01 Mar 2011

On Those Twin/Adoption Studies…

All Posts 23 Comments

The lynchpin in Caplan’s case that “parents don’t matter” is the evidence from twin/adoption studies. I confess I haven’t delved into them yet, but my arms’ length understanding is that if you look at identical twins who are raised by different families, and then again if you look at children who are totally unrelated genetically and yet were raised by the same parents, then it looks like parenting has very little to do with how the kids turn out.

So here’s my question: On both ends of these studies, we are looking at parents who adopted a kid who wasn’t their biological child, right? I mean, if you’re studying identical twins, then at least one of them is raised by a non-biological parent, and maybe both. And then on the other end, you’re clearly studying adopted kids.

If so, then doesn’t that represent just about the biggest bias in the study you could imagine? What Caplan is saying is that if we focus on people who go out of their way to amplify their parenting on the world, AND whom the relevant authorities deem as worthy parents, then we don’t see much difference in the effects of parenting on the kids.

I would be much more interested in the results of a study that randomly took kids and assigned them to different households. Of course, I would rather remain ignorant than having someone carry out such a study.

23 Responses to “On Those Twin/Adoption Studies…”

  1. Ryan Murphy says:

    You’re assuming that the government allocates kids for adoption optimally. Haven’t you heard the horror stories?

    Besides, the psychology literature isn’t about looking at parental behavior as much as it is for looking for demonstrations that the kids differ in the same ways. According to Steven Pinker (who is in turn citing a bunch of the relevant literature in The Blank Slate), the following things are more likely to be found together in identical twins than fraternal twins (and no environmental factor is correlated with them): Autism, dyslexia, language delay, language impairment, learning disability, left-handedness, major depressions, bipolar illness, obsessive-compulsive disorder, and sexual orientation. Identical twins who meet later in life have correlated behavior in gambling, divorcing, committing crimes, getting into accidents, watching television, giggling incessantly, giving interminable answers to simply questions, and dipping buttered toast in coffee. This is found in page 46-47 of the book, which I’m not doing a very good job citing.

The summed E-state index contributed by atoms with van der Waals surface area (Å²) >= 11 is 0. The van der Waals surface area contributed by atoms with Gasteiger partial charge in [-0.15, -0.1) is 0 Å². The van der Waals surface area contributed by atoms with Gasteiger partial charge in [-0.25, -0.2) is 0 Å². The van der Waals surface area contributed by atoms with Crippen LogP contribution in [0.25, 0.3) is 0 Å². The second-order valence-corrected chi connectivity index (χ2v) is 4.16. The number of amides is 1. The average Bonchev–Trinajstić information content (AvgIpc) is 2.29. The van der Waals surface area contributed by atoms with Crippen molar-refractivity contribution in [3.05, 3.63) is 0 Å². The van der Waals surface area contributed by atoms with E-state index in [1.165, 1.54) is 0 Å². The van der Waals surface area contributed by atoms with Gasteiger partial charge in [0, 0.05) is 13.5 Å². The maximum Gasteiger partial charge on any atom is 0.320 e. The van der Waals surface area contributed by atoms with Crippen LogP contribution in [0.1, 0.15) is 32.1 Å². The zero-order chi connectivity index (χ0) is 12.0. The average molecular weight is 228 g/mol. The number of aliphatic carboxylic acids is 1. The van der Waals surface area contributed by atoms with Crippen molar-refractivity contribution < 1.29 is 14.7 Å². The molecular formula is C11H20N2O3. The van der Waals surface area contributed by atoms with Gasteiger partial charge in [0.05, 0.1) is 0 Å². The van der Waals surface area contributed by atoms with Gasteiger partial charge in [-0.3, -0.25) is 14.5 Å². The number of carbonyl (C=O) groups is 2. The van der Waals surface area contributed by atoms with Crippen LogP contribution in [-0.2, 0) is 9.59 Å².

This might even be more to your point. In families where there are “virtual twins” (two unrelated siblings growing up in the same household), their IQ scores are barely correlated.

  2. Anon73 says:

    Clearly you’re just insane if you don’t agree with these studies Bob. The Sabbath was made for man, not man for the Sabbath.

  3. Blackadder says:


    I believe your point is right for adoption studies, but not for twin studies (which compare identical to fraternal twins).

  4. Blackadder says:

    To clarify, the twin studies do not necessarily involve having the twins raised in different families.

  5. English Bob says:

    I think, actually, adopted children tend to underperform, despite the selection problem you mention. If Caplan is right, then this could be because people who give up kids for adoption tend to be from the low end of the societal scale.